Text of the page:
18 Actions to Take, cont. Practice enlightened facilitation, which is critical to building regional and community resilience Requires an organization or individual that can: Serve as an impartial convener of diverse stakeholders and as an operator behind-the scenes to mediate competing goals and agendas Assist in establishing work groups to develop requirements for activities and provide basic administrative and logistics support services Help in identifying potential implementation resources grants and other financial resources, expertise, and tools and technologies that can be utilized Provide a trusted, collaborative environment for stakeholders toshare information 18

19 Actions to Take, cont. Establish ongoing regional and community resilience collaborations Create, or leverage existing public-private partnerships coalitions, or consortiums to provide ongoing progress towards resilience Mechanism may be formal with a governance structure, or informal, with membership open to interested key stakeholder organizations and no defined organizational structure Many government and business organizations for legal or ethical reasons are not able to join in formal agreements with governance systems Provide guidance, but let stakeholders determine the focus and outcomes 19

20 Actions to Take, cont. Begin building a Culture of Resilience Seek support from a few key government, utility, and business leaders and include local emergency management, public health, and other key agency officials with disaster preparedness missions, and major businesses in the community Resilience should be put in terms the average citizen can understand and reflect regional and community threats, concerns, and interests Universities and colleges can provide valuable support through providing expertise or venues for meetings and events Start education on resilience with children who are beginning school and for students through high school 20

21 Actions to Take, cont. Outreach to Elected Officials Encourage understanding and appreciation of disaster resilience among elected officials at all levels Involving political decision-makers will be essential for resourcing resilience and to make informed decisions on policy and, in times of disasters, operational decisions for recovery and restoration Conduct exercises and seminars specifically targeted to their needs and interests 21

22 Actions to Take, cont. Maintain momentum and sustainability Find the resources necessary from government and the private sector; seek and use volunteer resources Critical to the success of regional and community disaster resilience are national governments that will need to provide the technical expertise, seed money, and in certain cases of large-scale mitigation projects, substantial investment for resilience activities May require developing the organizational structures and programs to do this that can supplement traditional state and local funding mechanisms and which can pool resources from diverse (government, business, and other) sources Seek resilience champions and leaders Look for and recruit people who self-selectthemselves to be part of resilience activities 22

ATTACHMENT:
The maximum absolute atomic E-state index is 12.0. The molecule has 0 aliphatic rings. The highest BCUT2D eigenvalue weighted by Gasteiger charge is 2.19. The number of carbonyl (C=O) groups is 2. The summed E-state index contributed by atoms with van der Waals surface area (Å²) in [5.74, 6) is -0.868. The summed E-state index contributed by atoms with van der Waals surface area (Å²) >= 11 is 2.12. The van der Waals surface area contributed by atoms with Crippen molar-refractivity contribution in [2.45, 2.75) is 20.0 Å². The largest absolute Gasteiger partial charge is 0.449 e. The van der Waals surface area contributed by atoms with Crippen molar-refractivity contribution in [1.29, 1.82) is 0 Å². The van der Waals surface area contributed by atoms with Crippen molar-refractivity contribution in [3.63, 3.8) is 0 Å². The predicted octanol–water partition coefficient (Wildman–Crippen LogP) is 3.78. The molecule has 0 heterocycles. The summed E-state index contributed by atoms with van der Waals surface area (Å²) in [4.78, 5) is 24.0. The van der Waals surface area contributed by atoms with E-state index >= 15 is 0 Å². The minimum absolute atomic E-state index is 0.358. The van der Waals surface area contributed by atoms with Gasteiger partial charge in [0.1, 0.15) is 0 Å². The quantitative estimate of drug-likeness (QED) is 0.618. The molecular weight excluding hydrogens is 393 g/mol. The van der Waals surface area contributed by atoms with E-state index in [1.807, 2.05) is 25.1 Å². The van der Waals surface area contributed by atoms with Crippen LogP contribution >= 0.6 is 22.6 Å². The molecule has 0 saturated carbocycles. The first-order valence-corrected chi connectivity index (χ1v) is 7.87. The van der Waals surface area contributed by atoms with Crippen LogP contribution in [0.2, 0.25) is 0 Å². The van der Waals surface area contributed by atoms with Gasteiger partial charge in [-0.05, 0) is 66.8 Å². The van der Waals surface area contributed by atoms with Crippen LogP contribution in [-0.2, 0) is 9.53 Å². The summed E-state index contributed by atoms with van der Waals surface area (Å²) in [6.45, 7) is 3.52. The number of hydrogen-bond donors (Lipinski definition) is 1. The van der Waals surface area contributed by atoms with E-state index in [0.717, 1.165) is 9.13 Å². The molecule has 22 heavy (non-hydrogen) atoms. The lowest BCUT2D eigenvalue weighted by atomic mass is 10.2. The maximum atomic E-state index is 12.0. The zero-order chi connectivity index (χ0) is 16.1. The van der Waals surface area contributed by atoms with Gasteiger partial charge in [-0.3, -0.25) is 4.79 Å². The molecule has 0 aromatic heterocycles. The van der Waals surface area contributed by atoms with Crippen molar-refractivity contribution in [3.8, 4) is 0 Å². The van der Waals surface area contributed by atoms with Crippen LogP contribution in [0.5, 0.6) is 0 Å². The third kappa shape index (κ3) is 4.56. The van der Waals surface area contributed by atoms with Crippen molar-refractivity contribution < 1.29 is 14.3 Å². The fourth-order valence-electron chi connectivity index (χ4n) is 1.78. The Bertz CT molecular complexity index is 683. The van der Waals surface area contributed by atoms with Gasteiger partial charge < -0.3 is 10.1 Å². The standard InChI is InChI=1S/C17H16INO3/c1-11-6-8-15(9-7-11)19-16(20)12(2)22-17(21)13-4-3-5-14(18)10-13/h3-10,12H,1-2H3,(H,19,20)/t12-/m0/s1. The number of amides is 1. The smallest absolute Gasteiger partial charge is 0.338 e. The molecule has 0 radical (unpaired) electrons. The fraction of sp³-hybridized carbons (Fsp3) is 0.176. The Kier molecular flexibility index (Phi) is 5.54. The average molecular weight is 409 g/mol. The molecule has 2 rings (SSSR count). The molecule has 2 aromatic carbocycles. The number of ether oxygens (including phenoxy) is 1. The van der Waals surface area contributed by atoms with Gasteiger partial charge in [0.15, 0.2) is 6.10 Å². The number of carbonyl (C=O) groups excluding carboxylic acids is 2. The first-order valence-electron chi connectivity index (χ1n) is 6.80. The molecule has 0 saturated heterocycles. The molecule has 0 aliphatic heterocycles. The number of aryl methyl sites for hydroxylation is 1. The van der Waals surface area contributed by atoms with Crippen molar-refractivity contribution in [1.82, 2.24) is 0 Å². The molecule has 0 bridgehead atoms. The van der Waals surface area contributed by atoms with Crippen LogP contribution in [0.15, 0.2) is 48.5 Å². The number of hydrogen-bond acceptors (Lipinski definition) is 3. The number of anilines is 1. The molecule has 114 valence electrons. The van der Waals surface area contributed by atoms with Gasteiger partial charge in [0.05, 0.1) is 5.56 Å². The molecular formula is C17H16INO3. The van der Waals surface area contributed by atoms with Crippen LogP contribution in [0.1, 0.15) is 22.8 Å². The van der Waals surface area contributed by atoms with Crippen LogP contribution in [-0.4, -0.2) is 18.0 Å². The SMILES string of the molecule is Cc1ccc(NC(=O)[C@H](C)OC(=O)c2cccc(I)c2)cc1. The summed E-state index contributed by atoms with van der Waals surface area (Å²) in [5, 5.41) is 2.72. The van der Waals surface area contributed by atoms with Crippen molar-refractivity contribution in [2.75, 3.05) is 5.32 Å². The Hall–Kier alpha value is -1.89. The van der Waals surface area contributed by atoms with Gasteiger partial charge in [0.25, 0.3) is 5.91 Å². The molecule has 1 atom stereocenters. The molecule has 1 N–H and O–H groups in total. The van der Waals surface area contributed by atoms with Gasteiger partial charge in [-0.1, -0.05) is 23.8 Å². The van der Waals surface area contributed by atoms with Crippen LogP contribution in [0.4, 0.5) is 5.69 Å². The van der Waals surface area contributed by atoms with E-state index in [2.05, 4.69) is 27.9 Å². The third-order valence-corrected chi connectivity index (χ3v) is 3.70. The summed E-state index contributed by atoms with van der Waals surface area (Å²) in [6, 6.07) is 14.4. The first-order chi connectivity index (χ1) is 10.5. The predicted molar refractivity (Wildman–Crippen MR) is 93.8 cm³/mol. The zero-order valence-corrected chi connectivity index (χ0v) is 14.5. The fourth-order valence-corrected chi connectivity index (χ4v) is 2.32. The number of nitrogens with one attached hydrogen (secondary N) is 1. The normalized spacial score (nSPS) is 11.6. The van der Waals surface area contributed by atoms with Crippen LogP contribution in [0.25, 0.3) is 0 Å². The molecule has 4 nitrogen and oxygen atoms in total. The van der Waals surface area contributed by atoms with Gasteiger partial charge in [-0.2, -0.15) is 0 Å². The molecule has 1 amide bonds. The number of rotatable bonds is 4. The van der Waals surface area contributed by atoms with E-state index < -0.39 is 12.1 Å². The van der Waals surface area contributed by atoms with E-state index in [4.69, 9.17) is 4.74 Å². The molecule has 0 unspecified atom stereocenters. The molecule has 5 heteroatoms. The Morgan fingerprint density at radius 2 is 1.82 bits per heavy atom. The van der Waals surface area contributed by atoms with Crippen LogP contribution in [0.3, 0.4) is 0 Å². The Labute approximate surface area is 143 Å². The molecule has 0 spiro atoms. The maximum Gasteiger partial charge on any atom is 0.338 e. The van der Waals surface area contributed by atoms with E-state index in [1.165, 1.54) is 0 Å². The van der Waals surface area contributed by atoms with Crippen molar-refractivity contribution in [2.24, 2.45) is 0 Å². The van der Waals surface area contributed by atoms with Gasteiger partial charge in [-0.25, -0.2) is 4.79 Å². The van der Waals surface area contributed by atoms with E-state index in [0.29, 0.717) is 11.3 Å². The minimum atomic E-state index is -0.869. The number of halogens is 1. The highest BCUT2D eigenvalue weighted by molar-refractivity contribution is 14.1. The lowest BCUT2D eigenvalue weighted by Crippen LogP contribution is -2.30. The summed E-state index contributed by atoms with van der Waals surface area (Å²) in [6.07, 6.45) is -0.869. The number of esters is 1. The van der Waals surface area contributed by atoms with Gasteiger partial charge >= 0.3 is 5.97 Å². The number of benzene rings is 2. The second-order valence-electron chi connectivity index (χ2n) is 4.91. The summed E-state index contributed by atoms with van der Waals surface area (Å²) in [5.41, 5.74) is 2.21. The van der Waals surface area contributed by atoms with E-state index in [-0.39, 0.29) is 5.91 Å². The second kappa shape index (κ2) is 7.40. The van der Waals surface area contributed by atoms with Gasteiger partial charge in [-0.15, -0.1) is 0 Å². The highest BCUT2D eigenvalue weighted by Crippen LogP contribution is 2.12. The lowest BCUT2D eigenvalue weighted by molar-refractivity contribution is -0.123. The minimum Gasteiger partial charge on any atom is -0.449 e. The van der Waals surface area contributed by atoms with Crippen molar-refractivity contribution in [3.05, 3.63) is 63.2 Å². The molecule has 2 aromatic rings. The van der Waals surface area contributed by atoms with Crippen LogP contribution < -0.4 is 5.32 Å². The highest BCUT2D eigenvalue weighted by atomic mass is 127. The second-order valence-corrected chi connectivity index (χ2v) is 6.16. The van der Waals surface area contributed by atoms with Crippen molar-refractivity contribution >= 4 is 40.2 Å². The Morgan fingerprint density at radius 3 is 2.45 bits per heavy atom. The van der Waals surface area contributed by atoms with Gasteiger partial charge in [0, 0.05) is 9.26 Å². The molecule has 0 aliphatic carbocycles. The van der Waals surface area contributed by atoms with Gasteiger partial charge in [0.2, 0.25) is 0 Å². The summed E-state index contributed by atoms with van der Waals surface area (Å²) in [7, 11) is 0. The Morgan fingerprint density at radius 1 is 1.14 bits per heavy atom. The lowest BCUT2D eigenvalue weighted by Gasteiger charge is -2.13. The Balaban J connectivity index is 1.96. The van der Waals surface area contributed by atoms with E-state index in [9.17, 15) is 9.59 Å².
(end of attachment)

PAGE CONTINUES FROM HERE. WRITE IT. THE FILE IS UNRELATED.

23 Actions to Avoid That Can Impede Resilience Progress Thinking that developing resilience is too big a challenge to undertake Being concerned about agencies or organizations staying in their own lane (a particular worry with government officials) it s getting to the destination that is important Looking at broad stakeholder community as them versus us government and civilians resilience is a partnership activity Putting government goals above stakeholder interests individuals and diverse organizations participate in resilience activities based on perceived gain If they do not have a stake in the activity, they will not participate 23

24 Actions to Avoid, cont. Believing that forward progress towards resilience will be continued without government involvement and encouragement Expecting the public to take care of themselves in a disaster where housing and/or infrastructure are devastated and basic services disrupted for more than a few days Believing that resilience can happen without funding, technical expertise, and other resources, and a means of sustaining and promoting progress Recreating the proverbial wheel there are many excellent capabilities plans, procedures, technologies, training tools, etc., that can be customized 24

25 Actions to Avoid, cont. Putting the cart before the horse to try to develop metrics for regional and community resilience, because Requires the ability to integrate risk across diverse organizations and sectors Can t do because we currently have limited understanding of what community resilience requires and don t know what optimal resilience means for individuals, organizations, communities or regions Lack standards and guidelines Infrastructure interdependencies are only at best understood at superficial levels, as are human behavioral issues during emergencies Best approach for now is to gauge progress by the actions taken to address identified gaps and improve resilience 25

26 In Sum We are only beginning on the road to disaster resilience There is much good work underway in many countries that is laying the foundation for future progress and can be shared Building resilience requires: Engaging the broad stakeholder community Strong facilitation skills Self-identified public-private sector leadership and collaboration Vision and innovative approaches that take into account cultural, political, societal, and organizational interests Stakeholder empowerment and validated outcomes Creating a resilient public through Identifying individuals, groups, and at-risk populations, and their needs, including the social service and other providers that assist them Providing these individuals and groups customized awareness, training and assistance in disasters and other events Devising ways to effectively assess regional risk and investing in improving the resilience of the people and interdependent infrastructures thatunderpin our communities and regions 26

27 For Further Information Paula L. Scalingi, Ph.D. Executive Director, Bay Area Center for Regional Disaster Resilience 6200 Stoneridge Mall Rd, Suite 300 Pleasanton, CA Ph: Cell: Fax: